New research suggests that depression may now be a risk factor for the development of kidney disease. A large study was conducted which found that participants with depressive symptoms had a more obvious association between those symptoms of depression and the onset of kidney disease and the overall worse outcomes. This was found to be the case even after there were corrections for different long-term medical problems.
After this study was completed, it became clear that those with depression are 20% more at risk of developing kidney disease and having worse conditions. Dr. Willem Kop, from the University of Tilburg, along with his colleagues were responsible for conducting an extensive study in order to find the incidence of kidney disease in relation to participants with depression or depression related symptoms.
The researchers evaluated 5,785 people from 4 different counties within the United States for a span of 10 years. Researchers were specifically looking for whether depression could actually predict the development of kidney disease or other severe medical problems that result in decreased or failed kidney function. When the study began, none of the people was on dialysis.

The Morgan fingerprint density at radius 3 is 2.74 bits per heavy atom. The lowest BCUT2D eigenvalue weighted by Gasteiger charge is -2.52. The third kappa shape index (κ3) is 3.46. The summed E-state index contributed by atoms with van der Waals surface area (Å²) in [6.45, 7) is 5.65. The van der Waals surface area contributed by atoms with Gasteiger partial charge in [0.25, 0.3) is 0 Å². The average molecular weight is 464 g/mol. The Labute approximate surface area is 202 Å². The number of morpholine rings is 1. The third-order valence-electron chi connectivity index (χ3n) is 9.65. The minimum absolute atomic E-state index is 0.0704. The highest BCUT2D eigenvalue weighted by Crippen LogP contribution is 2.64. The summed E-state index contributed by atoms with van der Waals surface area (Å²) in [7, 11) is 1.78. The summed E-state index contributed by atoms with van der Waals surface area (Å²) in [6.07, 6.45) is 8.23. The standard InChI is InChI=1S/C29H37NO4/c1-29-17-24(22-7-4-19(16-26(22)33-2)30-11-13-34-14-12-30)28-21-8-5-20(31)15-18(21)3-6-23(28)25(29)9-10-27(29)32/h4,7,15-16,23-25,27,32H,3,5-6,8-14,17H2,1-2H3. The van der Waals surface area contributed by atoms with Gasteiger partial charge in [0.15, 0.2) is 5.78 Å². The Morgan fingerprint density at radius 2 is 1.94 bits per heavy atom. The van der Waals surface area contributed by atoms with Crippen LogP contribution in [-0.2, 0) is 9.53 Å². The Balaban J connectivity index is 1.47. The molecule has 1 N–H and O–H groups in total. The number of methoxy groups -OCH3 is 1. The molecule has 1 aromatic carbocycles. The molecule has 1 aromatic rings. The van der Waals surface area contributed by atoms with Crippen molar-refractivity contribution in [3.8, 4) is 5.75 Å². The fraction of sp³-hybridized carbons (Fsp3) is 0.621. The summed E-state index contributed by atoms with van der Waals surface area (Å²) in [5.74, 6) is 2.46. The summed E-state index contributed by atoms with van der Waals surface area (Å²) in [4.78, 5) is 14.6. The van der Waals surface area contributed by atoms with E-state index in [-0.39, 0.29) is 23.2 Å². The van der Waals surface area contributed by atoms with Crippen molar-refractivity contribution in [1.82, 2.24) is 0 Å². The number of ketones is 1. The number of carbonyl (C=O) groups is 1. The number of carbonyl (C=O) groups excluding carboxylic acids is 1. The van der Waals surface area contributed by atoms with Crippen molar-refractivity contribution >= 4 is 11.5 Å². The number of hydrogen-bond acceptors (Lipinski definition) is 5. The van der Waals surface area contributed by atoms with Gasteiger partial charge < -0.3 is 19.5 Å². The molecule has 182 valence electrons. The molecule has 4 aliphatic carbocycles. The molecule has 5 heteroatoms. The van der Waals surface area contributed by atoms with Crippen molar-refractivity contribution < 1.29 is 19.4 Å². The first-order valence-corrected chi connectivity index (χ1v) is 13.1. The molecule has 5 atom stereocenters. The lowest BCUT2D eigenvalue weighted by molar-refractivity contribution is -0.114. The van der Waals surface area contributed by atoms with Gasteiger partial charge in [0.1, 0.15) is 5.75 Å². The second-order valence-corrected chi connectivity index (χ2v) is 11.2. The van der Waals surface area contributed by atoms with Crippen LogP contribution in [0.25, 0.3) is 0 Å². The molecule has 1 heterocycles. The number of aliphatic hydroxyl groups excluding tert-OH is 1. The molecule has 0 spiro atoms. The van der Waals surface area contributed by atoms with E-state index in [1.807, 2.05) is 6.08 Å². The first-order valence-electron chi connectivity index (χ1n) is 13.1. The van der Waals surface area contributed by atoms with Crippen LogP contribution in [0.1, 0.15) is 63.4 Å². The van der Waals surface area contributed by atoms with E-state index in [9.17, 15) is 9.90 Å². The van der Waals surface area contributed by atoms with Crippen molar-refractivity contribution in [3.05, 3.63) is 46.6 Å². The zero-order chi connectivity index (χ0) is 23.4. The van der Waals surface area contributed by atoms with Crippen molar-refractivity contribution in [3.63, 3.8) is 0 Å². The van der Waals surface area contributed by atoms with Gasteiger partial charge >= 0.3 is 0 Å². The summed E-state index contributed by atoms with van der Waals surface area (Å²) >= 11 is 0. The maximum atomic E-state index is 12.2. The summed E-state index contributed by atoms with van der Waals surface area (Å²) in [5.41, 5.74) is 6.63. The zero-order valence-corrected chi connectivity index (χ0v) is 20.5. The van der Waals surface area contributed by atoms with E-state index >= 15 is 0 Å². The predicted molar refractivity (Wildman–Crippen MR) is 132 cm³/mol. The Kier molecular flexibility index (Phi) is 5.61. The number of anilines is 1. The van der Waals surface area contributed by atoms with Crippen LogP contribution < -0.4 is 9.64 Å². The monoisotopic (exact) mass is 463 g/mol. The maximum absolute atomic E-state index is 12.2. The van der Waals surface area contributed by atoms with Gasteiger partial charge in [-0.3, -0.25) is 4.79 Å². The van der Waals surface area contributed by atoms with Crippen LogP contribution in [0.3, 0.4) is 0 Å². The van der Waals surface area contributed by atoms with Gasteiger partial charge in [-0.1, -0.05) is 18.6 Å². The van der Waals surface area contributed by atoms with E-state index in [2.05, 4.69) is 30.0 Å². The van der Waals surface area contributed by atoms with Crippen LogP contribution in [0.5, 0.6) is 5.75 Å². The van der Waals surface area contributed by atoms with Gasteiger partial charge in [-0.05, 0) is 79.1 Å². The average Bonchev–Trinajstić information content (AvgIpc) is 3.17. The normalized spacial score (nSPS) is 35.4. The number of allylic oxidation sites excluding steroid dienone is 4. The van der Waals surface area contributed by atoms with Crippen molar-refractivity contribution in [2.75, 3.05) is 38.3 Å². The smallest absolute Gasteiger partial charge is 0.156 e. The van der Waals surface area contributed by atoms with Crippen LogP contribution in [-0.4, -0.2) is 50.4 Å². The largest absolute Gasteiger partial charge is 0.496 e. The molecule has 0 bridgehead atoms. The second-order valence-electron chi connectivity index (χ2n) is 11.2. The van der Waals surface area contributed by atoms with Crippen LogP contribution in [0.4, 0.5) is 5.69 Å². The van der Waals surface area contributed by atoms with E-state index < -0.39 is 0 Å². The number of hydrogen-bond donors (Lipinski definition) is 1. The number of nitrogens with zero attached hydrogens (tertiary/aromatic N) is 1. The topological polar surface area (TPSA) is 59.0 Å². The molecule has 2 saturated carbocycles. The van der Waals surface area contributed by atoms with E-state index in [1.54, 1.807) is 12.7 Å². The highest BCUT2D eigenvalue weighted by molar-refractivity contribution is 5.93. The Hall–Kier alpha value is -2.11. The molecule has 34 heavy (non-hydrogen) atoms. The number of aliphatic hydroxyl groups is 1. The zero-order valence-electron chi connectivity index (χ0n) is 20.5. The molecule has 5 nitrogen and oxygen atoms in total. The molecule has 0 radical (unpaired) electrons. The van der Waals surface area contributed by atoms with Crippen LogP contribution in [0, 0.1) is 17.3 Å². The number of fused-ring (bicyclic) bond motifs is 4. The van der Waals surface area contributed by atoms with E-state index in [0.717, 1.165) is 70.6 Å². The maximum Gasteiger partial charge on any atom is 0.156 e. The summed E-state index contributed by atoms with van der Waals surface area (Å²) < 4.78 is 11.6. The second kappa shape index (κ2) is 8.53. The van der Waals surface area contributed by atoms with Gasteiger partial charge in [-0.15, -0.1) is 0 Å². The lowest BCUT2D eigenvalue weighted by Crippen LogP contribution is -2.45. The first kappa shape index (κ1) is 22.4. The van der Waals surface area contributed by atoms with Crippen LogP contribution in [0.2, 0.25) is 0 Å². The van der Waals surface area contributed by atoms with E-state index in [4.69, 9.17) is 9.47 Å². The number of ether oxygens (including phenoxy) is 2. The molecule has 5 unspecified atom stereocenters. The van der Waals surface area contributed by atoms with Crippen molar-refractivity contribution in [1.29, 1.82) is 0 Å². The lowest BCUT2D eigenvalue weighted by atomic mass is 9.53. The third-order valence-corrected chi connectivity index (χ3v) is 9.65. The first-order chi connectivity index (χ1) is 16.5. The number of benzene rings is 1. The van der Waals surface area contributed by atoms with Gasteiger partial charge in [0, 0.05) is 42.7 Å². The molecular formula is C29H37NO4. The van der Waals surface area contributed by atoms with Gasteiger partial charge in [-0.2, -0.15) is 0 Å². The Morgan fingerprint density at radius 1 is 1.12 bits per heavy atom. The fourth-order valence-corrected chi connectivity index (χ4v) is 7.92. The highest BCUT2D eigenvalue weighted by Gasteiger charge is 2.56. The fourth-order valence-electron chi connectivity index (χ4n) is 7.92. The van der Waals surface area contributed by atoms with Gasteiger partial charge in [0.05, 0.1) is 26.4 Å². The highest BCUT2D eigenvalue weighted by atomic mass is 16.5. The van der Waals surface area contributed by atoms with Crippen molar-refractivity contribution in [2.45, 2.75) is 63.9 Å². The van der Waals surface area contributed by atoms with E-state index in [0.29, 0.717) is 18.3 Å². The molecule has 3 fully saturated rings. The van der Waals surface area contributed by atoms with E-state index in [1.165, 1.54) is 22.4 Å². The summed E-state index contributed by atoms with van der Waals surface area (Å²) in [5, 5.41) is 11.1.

In comparison to those without kidney problems or kidney disease specifically, depression was 20% more prevalent among those that were diagnosed with kidney disease.
According to Dr. Kop, it was also noted that those with worse symptoms of depression were also at higher risk of having adverse outcomes in relation to their kidney disease. This is able to be explained in part to other medical factors that are found to be related to kidney disease and depression. However, the association with depression seemed to be stronger in patients who actually were relatively healthy when compared to patients that had medical illnesses that co-existed such as heart disease or diabetes.
Further research is being conducted to rule out other factors that would explain an association between developing and worsening kidney disease and depression such as issues within the nervous or immune systems.
It is also a possibility that a delay in receiving treatment because of the depression may also contribute to a worsening condition for some patients. The participants in this study were at least 65 years old and the depressive symptoms were evaluated by use of questionnaires. Kidney function was also measured such as the glomerular filtration rate which is a risk factor for kidney disease.
Even after corrections were made for other existing medical conditions, the risk of being hospitalized because of kidney disease seemed to be higher for those who also suffered from depression. These findings are very important considering the substantially high rates of depression which are found to affect 10% of adults within the United States within their lifetime.
Blanchard, K. RN. 2011. Depression tied to new onset and severity of kidney disease.
“Longitudinal Association of Depressive Symptoms with Rapid Kidney Function Decline and Adverse Clinical Renal Disease Outcomes”
Willem J. Kop, Stephen L. Seliger, Jeffrey C. Fink, Ronit Katz, Michelle C. Odden, Linda F. Fried‖, Dena E. Rifkin, Mark J. Sarnak, John S. Gottdiener